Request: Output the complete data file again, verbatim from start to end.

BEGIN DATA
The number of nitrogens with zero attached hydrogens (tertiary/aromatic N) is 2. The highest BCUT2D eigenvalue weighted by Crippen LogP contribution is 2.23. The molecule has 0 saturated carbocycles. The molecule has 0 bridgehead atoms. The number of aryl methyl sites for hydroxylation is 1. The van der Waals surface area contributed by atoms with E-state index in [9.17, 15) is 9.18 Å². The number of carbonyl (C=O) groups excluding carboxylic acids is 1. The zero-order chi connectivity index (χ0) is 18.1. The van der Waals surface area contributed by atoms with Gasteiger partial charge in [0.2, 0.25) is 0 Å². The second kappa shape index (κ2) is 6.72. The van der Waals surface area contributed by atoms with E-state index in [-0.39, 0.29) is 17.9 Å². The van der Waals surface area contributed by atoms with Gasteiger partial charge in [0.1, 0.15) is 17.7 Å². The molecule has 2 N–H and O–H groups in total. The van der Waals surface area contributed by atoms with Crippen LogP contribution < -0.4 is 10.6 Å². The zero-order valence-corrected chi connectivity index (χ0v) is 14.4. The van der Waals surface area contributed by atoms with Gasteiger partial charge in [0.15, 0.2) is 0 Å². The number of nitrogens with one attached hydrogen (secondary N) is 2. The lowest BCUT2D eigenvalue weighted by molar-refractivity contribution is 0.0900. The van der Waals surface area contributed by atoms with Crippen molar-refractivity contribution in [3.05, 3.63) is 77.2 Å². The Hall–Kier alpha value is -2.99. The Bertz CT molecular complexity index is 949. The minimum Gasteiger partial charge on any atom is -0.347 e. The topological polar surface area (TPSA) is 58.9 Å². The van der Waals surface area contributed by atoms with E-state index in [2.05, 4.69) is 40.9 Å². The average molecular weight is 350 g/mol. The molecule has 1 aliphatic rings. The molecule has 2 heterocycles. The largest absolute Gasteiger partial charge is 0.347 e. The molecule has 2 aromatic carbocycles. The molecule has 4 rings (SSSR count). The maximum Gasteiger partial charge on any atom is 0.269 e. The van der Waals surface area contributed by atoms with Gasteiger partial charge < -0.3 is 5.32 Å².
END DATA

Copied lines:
The number of nitrogens with zero attached hydrogens (tertiary/aromatic N) is 2. The highest BCUT2D eigenvalue weighted by Crippen LogP contribution is 2.23. The molecule has 0 saturated carbocycles. The molecule has 0 bridgehead atoms. The number of aryl methyl sites for hydroxylation is 1. The van der Waals surface area contributed by atoms with E-state index in [9.17, 15) is 9.18 Å². The number of carbonyl (C=O) groups excluding carboxylic acids is 1. The zero-order chi connectivity index (χ0) is 18.1. The van der Waals surface area contributed by atoms with Gasteiger partial charge in [0.2, 0.25) is 0 Å². The second kappa shape index (κ2) is 6.72. The van der Waals surface area contributed by atoms with E-state index in [-0.39, 0.29) is 17.9 Å². The van der Waals surface area contributed by atoms with Gasteiger partial charge in [0.1, 0.15) is 17.7 Å². The molecule has 2 N–H and O–H groups in total. The van der Waals surface area contributed by atoms with Crippen LogP contribution < -0.4 is 10.6 Å². The zero-order valence-corrected chi connectivity index (χ0v) is 14.4. The van der Waals surface area contributed by atoms with Gasteiger partial charge in [0.15, 0.2) is 0 Å². The number of nitrogens with one attached hydrogen (secondary N) is 2. The lowest BCUT2D eigenvalue weighted by molar-refractivity contribution is 0.0900. The van der Waals surface area contributed by atoms with Crippen molar-refractivity contribution in [3.05, 3.63) is 77.2 Å². The Hall–Kier alpha value is -2.99. The Bertz CT molecular complexity index is 949. The minimum Gasteiger partial charge on any atom is -0.347 e. The topological polar surface area (TPSA) is 58.9 Å². The van der Waals surface area contributed by atoms with E-state index in [2.05, 4.69) is 40.9 Å². The average molecular weight is 350 g/mol. The molecule has 1 aliphatic rings. The molecule has 2 heterocycles. The largest absolute Gasteiger partial charge is 0.347 e. The molecule has 2 aromatic carbocycles. The molecule has 4 rings (SSSR count). The maximum Gasteiger partial charge on any atom is 0.269 e. The van der Waals surface area contributed by atoms with Gasteiger partial charge < -0.3 is 5.32 Å².